– First G.fast Single Port DPU with Dynamic Time Assignment
– First G.fast Dynamic Time Assignment over Multiple Vectored Copperwires (Binders)
– First 24 Port G.fast Gear for Asian Telco Standards
By Charles Hall
Sckipio this week made three major announcements and reminded us of a major announcement it made some months ago about Dynamic Time Allocation DTA, which it originally called Dynamic Bandwidth Assignment (DBA). DTA, which has now been included in the ITU specification for G.fast, allows for automatic, real-time allocation of bandwidth to up and down streams. As demand for one direction decreases, DTA allows the other direction to access more bandwidth. The reason that DTA is important is that the world is at the beginning of two eras that will require that consumers have fast up speeds: live social media streaming as promoted by Twitter, Facebook, YouTube and others plus telemedicine, which needs fast up speeds at the residence for the health care provider to see the patient in high-resolution.
World’s First Single Port G.Fast DPU with Dynamic Time Assignment
The first new Sckipio G.fast technology is intended to connect a single residence to nearby fiber. It works over cablecos’ coax and telcos’ copperwires. It allows service providers to “extend” their fiber GPON networks so that the copper or coax looks like fiber to the provider’s management software. No longer is new and or separate management software needed to manage the coax or copperwire sections.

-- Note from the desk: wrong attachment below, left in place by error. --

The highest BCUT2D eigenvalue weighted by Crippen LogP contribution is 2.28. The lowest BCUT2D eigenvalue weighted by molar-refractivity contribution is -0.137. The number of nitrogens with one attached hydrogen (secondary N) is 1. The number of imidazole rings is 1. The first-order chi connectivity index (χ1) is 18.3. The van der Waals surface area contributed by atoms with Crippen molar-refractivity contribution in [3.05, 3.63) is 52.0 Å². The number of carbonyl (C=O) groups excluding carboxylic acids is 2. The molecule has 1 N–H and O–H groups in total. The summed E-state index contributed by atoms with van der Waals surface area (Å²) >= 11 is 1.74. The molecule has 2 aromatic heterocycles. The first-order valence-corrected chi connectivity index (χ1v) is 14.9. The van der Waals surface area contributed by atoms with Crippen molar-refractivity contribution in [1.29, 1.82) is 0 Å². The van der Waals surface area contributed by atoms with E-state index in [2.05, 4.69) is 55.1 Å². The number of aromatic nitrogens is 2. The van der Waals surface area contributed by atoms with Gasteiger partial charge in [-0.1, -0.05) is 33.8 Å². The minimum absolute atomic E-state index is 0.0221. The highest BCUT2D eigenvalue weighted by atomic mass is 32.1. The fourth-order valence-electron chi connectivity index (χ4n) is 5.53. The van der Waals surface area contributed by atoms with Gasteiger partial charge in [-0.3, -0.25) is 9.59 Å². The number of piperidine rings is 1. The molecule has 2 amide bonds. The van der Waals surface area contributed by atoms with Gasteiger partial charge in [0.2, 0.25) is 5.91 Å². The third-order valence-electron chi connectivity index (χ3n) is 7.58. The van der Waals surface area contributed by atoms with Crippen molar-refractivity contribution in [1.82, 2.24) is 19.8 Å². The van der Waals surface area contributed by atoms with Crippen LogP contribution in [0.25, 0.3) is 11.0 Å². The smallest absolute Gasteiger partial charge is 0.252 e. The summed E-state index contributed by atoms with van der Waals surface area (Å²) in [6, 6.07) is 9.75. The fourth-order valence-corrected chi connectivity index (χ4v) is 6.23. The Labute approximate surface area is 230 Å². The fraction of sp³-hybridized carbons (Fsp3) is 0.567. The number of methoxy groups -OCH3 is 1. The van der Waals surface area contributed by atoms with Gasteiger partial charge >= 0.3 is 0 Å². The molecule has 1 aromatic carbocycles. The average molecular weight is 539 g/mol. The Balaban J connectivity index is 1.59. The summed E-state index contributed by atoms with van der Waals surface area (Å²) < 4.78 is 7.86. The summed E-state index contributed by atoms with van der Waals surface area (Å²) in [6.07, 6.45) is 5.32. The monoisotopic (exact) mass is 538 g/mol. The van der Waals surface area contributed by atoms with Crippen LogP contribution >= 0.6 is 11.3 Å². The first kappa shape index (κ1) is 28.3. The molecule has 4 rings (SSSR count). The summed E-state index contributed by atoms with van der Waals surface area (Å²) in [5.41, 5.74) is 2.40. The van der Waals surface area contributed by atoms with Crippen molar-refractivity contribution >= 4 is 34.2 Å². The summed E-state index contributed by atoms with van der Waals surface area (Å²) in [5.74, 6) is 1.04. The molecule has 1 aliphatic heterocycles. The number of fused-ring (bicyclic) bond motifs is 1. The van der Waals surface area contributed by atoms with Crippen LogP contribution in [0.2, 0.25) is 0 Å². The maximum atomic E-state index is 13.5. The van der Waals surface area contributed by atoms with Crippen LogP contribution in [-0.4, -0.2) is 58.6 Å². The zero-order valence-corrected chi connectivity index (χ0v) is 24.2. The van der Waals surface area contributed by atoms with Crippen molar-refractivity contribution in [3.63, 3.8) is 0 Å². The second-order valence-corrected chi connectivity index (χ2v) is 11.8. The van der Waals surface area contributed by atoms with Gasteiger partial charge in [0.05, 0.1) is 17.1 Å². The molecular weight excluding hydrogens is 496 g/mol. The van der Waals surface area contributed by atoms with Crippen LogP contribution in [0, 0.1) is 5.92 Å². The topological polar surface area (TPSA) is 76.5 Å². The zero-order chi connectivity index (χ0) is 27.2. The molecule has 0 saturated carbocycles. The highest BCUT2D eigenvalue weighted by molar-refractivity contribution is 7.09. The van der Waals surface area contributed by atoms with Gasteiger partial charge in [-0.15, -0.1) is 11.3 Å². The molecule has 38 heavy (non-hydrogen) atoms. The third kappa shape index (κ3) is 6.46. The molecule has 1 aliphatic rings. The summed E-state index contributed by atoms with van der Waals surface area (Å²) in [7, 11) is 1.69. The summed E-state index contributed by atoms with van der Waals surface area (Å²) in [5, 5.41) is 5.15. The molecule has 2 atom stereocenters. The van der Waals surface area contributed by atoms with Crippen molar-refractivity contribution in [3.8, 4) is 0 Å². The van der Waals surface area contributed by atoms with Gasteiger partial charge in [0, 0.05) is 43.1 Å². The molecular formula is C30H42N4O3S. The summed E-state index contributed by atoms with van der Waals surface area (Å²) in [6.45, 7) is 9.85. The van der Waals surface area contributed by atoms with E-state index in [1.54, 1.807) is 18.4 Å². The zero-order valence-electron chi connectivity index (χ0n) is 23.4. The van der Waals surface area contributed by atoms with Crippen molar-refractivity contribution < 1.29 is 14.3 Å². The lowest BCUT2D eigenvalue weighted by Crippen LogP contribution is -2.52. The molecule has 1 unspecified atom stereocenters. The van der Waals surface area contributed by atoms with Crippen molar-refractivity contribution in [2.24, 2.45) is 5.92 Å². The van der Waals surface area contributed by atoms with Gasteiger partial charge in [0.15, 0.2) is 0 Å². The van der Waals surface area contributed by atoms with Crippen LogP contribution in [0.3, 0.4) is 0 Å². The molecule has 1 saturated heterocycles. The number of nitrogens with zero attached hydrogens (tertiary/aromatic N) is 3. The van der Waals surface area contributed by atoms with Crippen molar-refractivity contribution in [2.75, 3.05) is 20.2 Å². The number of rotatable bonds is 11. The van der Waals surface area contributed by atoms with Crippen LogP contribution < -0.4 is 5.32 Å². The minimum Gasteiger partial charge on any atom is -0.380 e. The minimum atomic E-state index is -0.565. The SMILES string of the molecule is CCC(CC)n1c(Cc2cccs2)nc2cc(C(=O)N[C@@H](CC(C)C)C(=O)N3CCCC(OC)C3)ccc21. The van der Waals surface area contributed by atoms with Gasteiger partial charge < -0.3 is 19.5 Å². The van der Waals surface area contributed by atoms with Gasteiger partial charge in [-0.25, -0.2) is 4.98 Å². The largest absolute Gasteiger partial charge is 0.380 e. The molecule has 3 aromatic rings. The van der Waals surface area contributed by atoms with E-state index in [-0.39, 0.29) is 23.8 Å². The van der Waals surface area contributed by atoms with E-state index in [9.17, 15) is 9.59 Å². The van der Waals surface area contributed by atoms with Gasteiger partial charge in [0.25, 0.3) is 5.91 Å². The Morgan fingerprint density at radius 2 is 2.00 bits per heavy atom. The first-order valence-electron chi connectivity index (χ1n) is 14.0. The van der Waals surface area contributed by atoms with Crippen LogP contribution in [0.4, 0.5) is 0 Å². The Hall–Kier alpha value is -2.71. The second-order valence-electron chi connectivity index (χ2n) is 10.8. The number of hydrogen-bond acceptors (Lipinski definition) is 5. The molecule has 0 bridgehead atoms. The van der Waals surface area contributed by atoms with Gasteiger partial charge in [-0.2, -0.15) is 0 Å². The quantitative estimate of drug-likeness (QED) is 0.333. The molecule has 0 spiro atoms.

Sckipio’s reference design for a first-of-its-kind single-port G.fast distribution point unit (DPU) provides up to 1 Gbps of symmetrical broadband over existing coax and copper wiring. To the service provider it’s a virtual fiber GPON network even though it’s over copperwires or coax in MDUs and single-family households (SFUs). A signal port DPU uses one copperwire to connect one residence to the fiber network, which means there is no sharing of bandwidth between neighboring residences. The design uses Sckipio’s dynamic time assignment technology, which provides up to 1Gbps of broadband access in either direction. It also supports reverse power feeding from Microsemi, which makes it easy to install because no electrical outlet is required for the DPU. The home that’s connected supplies the DPU with power that costs the residence about a dollar a year.
The service provider connects the existing coax or copperwire to the DPU, which is connected to fiber, and then ships or installs a G.fast-based modem/router/gateway in the residence. That’s all that’s needed for a 1 Gbps home. And the bonus is that the service provider can use its existing GPON network management software to manage the network all the way to the modem/router/gateway.
Sckipio’s technology uses a very thin management layer for G.fast, which allows service providers to use their existing GPON management software. This speeds up the gigabit rollout by avoiding costly and time-consuming integration of new management protocols by service providers.
Intel and Microsemi partnered with Sckipio on the design, which works within an existing Intel-based GPON management infrastructure. Sckipio said the technology offers equipment makers the fastest path to deployable single-port DPUs.
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